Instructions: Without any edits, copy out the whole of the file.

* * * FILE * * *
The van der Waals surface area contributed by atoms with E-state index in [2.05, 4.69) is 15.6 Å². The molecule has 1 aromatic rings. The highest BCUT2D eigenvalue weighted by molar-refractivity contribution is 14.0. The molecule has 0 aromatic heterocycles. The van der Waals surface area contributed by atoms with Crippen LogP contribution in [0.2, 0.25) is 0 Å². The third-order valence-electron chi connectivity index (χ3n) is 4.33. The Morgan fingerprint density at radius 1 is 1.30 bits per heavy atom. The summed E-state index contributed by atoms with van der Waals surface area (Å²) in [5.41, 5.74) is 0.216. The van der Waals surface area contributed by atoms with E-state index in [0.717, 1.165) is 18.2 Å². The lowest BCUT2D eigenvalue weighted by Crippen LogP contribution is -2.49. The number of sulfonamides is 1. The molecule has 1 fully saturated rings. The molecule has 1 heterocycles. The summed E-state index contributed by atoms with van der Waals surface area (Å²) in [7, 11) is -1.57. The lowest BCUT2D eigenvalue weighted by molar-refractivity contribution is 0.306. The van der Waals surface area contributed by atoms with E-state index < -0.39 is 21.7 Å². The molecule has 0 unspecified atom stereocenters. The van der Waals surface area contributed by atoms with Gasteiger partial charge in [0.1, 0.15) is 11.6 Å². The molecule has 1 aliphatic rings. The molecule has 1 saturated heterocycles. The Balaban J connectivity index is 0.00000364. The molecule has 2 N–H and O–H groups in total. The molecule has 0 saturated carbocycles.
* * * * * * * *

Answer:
The van der Waals surface area contributed by atoms with E-state index in [2.05, 4.69) is 15.6 Å². The molecule has 1 aromatic rings. The highest BCUT2D eigenvalue weighted by molar-refractivity contribution is 14.0. The molecule has 0 aromatic heterocycles. The van der Waals surface area contributed by atoms with Crippen LogP contribution in [0.2, 0.25) is 0 Å². The third-order valence-electron chi connectivity index (χ3n) is 4.33. The Morgan fingerprint density at radius 1 is 1.30 bits per heavy atom. The summed E-state index contributed by atoms with van der Waals surface area (Å²) in [5.41, 5.74) is 0.216. The van der Waals surface area contributed by atoms with E-state index in [0.717, 1.165) is 18.2 Å². The lowest BCUT2D eigenvalue weighted by Crippen LogP contribution is -2.49. The number of sulfonamides is 1. The molecule has 1 fully saturated rings. The molecule has 1 heterocycles. The summed E-state index contributed by atoms with van der Waals surface area (Å²) in [7, 11) is -1.57. The lowest BCUT2D eigenvalue weighted by molar-refractivity contribution is 0.306. The van der Waals surface area contributed by atoms with E-state index < -0.39 is 21.7 Å². The molecule has 0 unspecified atom stereocenters. The van der Waals surface area contributed by atoms with Gasteiger partial charge in [0.1, 0.15) is 11.6 Å². The molecule has 1 aliphatic rings. The molecule has 1 saturated heterocycles. The Balaban J connectivity index is 0.00000364. The molecule has 2 N–H and O–H groups in total. The molecule has 0 saturated carbocycles.